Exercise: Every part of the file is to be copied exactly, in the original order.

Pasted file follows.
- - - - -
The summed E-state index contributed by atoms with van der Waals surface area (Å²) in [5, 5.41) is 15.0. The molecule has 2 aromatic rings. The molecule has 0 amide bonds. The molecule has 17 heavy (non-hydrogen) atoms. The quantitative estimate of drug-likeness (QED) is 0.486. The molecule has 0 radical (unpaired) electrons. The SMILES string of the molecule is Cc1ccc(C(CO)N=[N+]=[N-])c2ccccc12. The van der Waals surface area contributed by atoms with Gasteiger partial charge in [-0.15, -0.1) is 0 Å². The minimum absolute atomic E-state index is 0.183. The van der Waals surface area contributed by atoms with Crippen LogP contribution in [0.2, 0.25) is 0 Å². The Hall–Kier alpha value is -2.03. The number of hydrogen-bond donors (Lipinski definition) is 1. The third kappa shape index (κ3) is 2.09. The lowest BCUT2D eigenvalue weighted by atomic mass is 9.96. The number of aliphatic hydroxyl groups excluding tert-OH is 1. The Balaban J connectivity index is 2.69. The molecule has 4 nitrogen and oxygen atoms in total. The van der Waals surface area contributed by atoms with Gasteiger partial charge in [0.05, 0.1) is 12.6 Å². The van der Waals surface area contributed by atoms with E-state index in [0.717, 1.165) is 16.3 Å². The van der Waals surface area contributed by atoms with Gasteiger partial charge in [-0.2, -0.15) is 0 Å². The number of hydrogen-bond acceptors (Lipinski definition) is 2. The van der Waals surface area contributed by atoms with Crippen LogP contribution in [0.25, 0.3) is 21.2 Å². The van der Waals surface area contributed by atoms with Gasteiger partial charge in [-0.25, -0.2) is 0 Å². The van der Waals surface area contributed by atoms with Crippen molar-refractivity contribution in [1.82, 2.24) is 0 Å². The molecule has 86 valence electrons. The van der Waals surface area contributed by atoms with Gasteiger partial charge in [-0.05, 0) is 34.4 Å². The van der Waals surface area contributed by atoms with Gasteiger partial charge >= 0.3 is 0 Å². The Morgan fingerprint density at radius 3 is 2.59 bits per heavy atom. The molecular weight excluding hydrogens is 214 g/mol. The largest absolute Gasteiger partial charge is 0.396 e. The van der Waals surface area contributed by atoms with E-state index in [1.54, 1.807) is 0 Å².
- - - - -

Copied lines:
The summed E-state index contributed by atoms with van der Waals surface area (Å²) in [5, 5.41) is 15.0. The molecule has 2 aromatic rings. The molecule has 0 amide bonds. The molecule has 17 heavy (non-hydrogen) atoms. The quantitative estimate of drug-likeness (QED) is 0.486. The molecule has 0 radical (unpaired) electrons. The SMILES string of the molecule is Cc1ccc(C(CO)N=[N+]=[N-])c2ccccc12. The van der Waals surface area contributed by atoms with Gasteiger partial charge in [-0.15, -0.1) is 0 Å². The minimum absolute atomic E-state index is 0.183. The van der Waals surface area contributed by atoms with Crippen LogP contribution in [0.2, 0.25) is 0 Å². The Hall–Kier alpha value is -2.03. The number of hydrogen-bond donors (Lipinski definition) is 1. The third kappa shape index (κ3) is 2.09. The lowest BCUT2D eigenvalue weighted by atomic mass is 9.96. The number of aliphatic hydroxyl groups excluding tert-OH is 1. The Balaban J connectivity index is 2.69. The molecule has 4 nitrogen and oxygen atoms in total. The van der Waals surface area contributed by atoms with Gasteiger partial charge in [0.05, 0.1) is 12.6 Å². The van der Waals surface area contributed by atoms with E-state index in [0.717, 1.165) is 16.3 Å². The van der Waals surface area contributed by atoms with Gasteiger partial charge in [-0.2, -0.15) is 0 Å². The number of hydrogen-bond acceptors (Lipinski definition) is 2. The van der Waals surface area contributed by atoms with Crippen LogP contribution in [0.25, 0.3) is 21.2 Å². The van der Waals surface area contributed by atoms with Gasteiger partial charge in [-0.25, -0.2) is 0 Å². The van der Waals surface area contributed by atoms with Crippen molar-refractivity contribution in [1.82, 2.24) is 0 Å². The molecule has 86 valence electrons. The van der Waals surface area contributed by atoms with Gasteiger partial charge in [-0.05, 0) is 34.4 Å². The van der Waals surface area contributed by atoms with Gasteiger partial charge >= 0.3 is 0 Å². The Morgan fingerprint density at radius 3 is 2.59 bits per heavy atom. The molecular weight excluding hydrogens is 214 g/mol. The largest absolute Gasteiger partial charge is 0.396 e. The van der Waals surface area contributed by atoms with E-state index in [1.54, 1.807) is 0 Å².